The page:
3. Linda Della Donna August 18, 2011 at 5:14 pm

    I enjoyed reading your article. Especially your words,
    “Love is a powerful motivator, you will find your way.”

    Great advice. Great information. I like your style. Thanks for sharing.

    Linda Della Donna
    Author of “A Gift of Love, A Widow’s Memoir”
    http://www.griefcase.net

    • LarryLewis August 19, 2011 at 6:47 pm

      Linda thank you so much for your wonderful comment. I hope to see you back and commenting more in the future.

  4. rimly August 18, 2011 at 5:38 pm

    Larry, my son Ron has gone through his parents divorce and I know it hasnt been an easy road for him. For the first three years he and his father would meet regularly but I moved away and things changed. It is only now after more than ten years he is connecting with his father again and I feel it is a very positive thing. I cant think of any more useful tips to give, you have covered it all. above all in a divorce the adults should always keep their battle away from the children. Children have no choice in this, they cannot take sides and they are torn. We as parents should not make it any difficult for them.

    http://rimlybezbaruah.blogspot.com/2011/08/five-people-you-meet-in-heaven.html

    • LarryLewis August 19, 2011 at 6:50 pm

      Rimly thank you for sharing and for actually adding a marvellous piece of advise. Both parents in any separation or divorse, have to always remember, no matter how great their dispute is with other, their responsibilities as parents is to protect their children no matter what. of course there will be hurt, but as long as the children see they are loved, and cared for, and they are not used as piggy’s in the middle then like kids can they will quickly recover and adapt to the situation

  5. Debbie August 18, 2011 at 5:39 pm

    Great points Larry, as a divorced mom I found it hard to let my feelings effect how I wanted life to be for my son. I put aside my own desires, and wants and devoted everything I had in making sure my son grew from a 2 year old toddler to a well rounded young man. His father and I were horrible partners, but I feel great parents, always remaining civil and friendly and understanding of each others needs and wants for our son.

    great article

    • LarryLewis August 19, 2011 at 6:52 pm

      Debbie, you are a great example of how to never forget our children come first. I hope you can look at your son and enjoy a few moments of personal adulation about the part you played in him becoming the man he is.

  6. Alpana Jaiswal August 18, 2011 at 6:02 pm

    Larry,my daughter is still confused,in between she became so aggressive,and I hated myself to put her through all this.She talks to her father everyday,and will be meeting him after 10 months next week.I have decided never again to settle down,cant do this to her. I always wanted a civil relationship with her father,but things never go the way we want…still waiting for more.

    • LarryLewis August 19, 2011 at 6:54 pm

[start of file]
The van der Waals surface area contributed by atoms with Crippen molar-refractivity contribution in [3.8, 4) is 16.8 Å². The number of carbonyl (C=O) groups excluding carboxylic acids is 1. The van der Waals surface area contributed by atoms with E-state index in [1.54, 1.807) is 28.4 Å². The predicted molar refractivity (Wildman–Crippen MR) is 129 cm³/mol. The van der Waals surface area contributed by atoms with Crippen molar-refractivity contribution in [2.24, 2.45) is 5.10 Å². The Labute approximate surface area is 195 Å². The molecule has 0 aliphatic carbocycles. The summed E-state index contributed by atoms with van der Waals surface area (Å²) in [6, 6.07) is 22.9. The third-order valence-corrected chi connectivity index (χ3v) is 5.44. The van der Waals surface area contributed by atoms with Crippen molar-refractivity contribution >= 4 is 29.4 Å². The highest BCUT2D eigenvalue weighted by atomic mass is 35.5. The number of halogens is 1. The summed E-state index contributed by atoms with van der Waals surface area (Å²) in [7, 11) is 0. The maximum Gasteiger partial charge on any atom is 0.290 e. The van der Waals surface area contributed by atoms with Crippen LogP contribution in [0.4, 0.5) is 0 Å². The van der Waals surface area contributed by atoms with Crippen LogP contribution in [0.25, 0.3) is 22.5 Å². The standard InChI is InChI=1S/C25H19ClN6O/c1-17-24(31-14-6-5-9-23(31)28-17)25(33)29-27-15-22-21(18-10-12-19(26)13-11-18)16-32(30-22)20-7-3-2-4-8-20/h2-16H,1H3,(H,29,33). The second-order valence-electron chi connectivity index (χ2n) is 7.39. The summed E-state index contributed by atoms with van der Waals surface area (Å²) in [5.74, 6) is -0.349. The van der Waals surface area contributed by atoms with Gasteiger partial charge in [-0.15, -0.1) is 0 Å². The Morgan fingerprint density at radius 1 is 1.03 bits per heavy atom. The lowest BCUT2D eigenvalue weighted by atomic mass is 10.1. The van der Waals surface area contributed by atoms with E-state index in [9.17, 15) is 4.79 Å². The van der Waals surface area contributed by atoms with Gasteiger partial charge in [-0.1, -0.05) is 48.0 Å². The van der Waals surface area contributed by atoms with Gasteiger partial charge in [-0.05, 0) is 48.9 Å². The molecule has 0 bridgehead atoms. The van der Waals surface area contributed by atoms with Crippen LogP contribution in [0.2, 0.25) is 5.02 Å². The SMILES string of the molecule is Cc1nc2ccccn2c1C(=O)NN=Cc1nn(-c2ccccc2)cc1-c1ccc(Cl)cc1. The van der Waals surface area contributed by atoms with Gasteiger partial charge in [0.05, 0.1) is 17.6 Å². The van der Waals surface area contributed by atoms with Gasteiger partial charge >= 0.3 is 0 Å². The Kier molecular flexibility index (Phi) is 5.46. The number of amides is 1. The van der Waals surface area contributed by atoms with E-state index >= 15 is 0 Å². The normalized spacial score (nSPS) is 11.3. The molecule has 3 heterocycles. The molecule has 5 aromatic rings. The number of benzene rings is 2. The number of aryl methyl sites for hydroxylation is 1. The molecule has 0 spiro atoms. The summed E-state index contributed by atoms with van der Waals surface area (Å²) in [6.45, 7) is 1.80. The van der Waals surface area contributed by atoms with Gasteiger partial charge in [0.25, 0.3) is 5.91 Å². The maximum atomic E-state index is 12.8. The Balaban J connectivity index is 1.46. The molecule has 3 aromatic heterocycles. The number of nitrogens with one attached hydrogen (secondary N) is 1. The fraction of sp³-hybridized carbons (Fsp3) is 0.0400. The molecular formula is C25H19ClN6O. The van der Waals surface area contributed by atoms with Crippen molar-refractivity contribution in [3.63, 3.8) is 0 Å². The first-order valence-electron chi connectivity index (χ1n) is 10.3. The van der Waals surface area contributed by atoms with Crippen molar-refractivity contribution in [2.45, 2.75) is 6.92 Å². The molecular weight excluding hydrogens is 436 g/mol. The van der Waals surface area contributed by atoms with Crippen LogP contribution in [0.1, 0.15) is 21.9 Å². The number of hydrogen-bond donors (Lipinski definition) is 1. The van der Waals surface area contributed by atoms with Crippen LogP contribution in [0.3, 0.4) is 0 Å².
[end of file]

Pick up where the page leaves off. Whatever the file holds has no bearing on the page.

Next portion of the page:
Alpana – when we expect the worse we get the worse. You are obviously still hurting and that is natural. Please, if you are going to look ahead see yourself at peace and know that what ever life brings to you will create happiness. The wounds are still fresh for all of you, but time is a great healer, if you allow it to be.

  7. baldychaz August 18, 2011 at 6:18 pm

    Me and the boss separated 8 years ago when the kids where but two and three years old. We kept everything as normal as possible and still did things as a family 😉 Our kids are much happier and well adjusted people then either of us!

    • LarryLewis August 19, 2011 at 6:56 pm

      Charles, you both found a way to behave and act that obviously paid dividends with regards your kids.

  8. Alpana Jaiswal August 18, 2011 at 6:29 pm

    and yes..real men do cry

    • LarryLewis August 19, 2011 at 6:57 pm

      Alpana Surely that’s only when we have an accident and find that we are struck with force between our legs

  9. Jessica Mokrzycki August 18, 2011 at 8:58 pm

    Some really helpful tips and insights into a very difficult situation so many face. This post can prove a blessing to many.

    • LarryLewis August 19, 2011 at 6:58 pm

      Jessica thank you for your thoughts. It is such a difficult traumatic time, i do hope that i can through this article help others cope a little better.

  10. Jayne Kopp August 19, 2011 at 5:41 am

    Larry, What a wonderfully expressed post. I think you have hit all the important points on the proverbial head.

    How I wish my ex would read this and re-evaluate his feelings. We have a very strained relationship and I am quite sure much of it is from anger… instead of just letting loose and releasing his emotions, it comes out angry and has less than positive effects on the kids… and me for that matter.

    I can completely put myself in his shoes or the shoes of any father who does not reside with his children. Unfortunately however, I feel unless they were to read a post like this one and really take it to heart, often things don’t change.

    This was a very touching post Larry. One that all parents should read, particularly in divorced situations.

    Keep up the awesome work.

    Jayne

    • LarryLewis August 19, 2011 at 7:09 pm

      Jayne WOW thank you for this comment. I’m sorry that you have had to deal with this in your own life. The problem with so many men is that we are of the belief that we have to hold our emotions in. We do not share our true feelings. often we won’t even voice them to our best friend. We bottle it up. I admit long ago i was like that, but events in my life showed me, its better out than in.

  11. Mellisa James August 24, 2011 at 7:32 pm

    Hi Larry
    What a wonderful post i am impressed.
    I think it’s a natural tendency of man. They always showing they are strong enough but inside they are so week… it’s my personal opinion because i know some of my friends they always looks strong but they are so much hurt from inside, maximum time they don’t express there feelings to world.

    • LarryLewis August 25, 2011 at 10:14 pm

      Mellisa … this is meant to be a secret only known to men and not shared with women